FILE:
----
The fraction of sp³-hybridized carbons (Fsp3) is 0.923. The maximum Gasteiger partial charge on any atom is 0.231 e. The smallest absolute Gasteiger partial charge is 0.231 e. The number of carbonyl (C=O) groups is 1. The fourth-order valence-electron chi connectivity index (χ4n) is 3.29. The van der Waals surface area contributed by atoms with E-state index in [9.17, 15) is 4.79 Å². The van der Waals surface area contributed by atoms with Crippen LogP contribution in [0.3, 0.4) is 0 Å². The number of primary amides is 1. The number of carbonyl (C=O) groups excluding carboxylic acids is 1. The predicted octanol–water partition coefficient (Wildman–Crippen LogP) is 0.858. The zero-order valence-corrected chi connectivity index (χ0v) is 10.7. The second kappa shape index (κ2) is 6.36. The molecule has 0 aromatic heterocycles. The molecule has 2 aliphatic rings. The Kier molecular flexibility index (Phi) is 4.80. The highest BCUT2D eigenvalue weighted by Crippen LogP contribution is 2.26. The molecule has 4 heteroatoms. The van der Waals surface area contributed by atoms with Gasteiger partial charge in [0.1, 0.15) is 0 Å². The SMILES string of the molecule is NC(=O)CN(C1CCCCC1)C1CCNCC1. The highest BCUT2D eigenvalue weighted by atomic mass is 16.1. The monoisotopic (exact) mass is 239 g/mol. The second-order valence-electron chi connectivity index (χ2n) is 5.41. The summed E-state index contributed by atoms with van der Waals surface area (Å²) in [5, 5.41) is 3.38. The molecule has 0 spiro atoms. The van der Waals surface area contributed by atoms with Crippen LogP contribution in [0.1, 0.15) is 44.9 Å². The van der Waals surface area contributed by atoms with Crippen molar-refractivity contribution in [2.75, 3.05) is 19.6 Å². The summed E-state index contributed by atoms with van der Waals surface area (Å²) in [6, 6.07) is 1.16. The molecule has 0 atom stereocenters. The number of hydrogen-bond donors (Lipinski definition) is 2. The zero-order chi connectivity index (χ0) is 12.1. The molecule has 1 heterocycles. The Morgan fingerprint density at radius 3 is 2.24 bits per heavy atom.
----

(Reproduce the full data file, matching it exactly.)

The fraction of sp³-hybridized carbons (Fsp3) is 0.923. The maximum Gasteiger partial charge on any atom is 0.231 e. The smallest absolute Gasteiger partial charge is 0.231 e. The number of carbonyl (C=O) groups is 1. The fourth-order valence-electron chi connectivity index (χ4n) is 3.29. The van der Waals surface area contributed by atoms with E-state index in [9.17, 15) is 4.79 Å². The van der Waals surface area contributed by atoms with Crippen LogP contribution in [0.3, 0.4) is 0 Å². The number of primary amides is 1. The number of carbonyl (C=O) groups excluding carboxylic acids is 1. The predicted octanol–water partition coefficient (Wildman–Crippen LogP) is 0.858. The zero-order valence-corrected chi connectivity index (χ0v) is 10.7. The second kappa shape index (κ2) is 6.36. The molecule has 0 aromatic heterocycles. The molecule has 2 aliphatic rings. The Kier molecular flexibility index (Phi) is 4.80. The highest BCUT2D eigenvalue weighted by Crippen LogP contribution is 2.26. The molecule has 4 heteroatoms. The van der Waals surface area contributed by atoms with Gasteiger partial charge in [0.1, 0.15) is 0 Å². The SMILES string of the molecule is NC(=O)CN(C1CCCCC1)C1CCNCC1. The highest BCUT2D eigenvalue weighted by atomic mass is 16.1. The monoisotopic (exact) mass is 239 g/mol. The second-order valence-electron chi connectivity index (χ2n) is 5.41. The summed E-state index contributed by atoms with van der Waals surface area (Å²) in [5, 5.41) is 3.38. The molecule has 0 spiro atoms. The van der Waals surface area contributed by atoms with Crippen LogP contribution in [0.1, 0.15) is 44.9 Å². The van der Waals surface area contributed by atoms with Crippen molar-refractivity contribution in [2.75, 3.05) is 19.6 Å². The summed E-state index contributed by atoms with van der Waals surface area (Å²) in [6, 6.07) is 1.16. The molecule has 0 atom stereocenters. The number of hydrogen-bond donors (Lipinski definition) is 2. The zero-order chi connectivity index (χ0) is 12.1. The molecule has 1 heterocycles. The Morgan fingerprint density at radius 3 is 2.24 bits per heavy atom.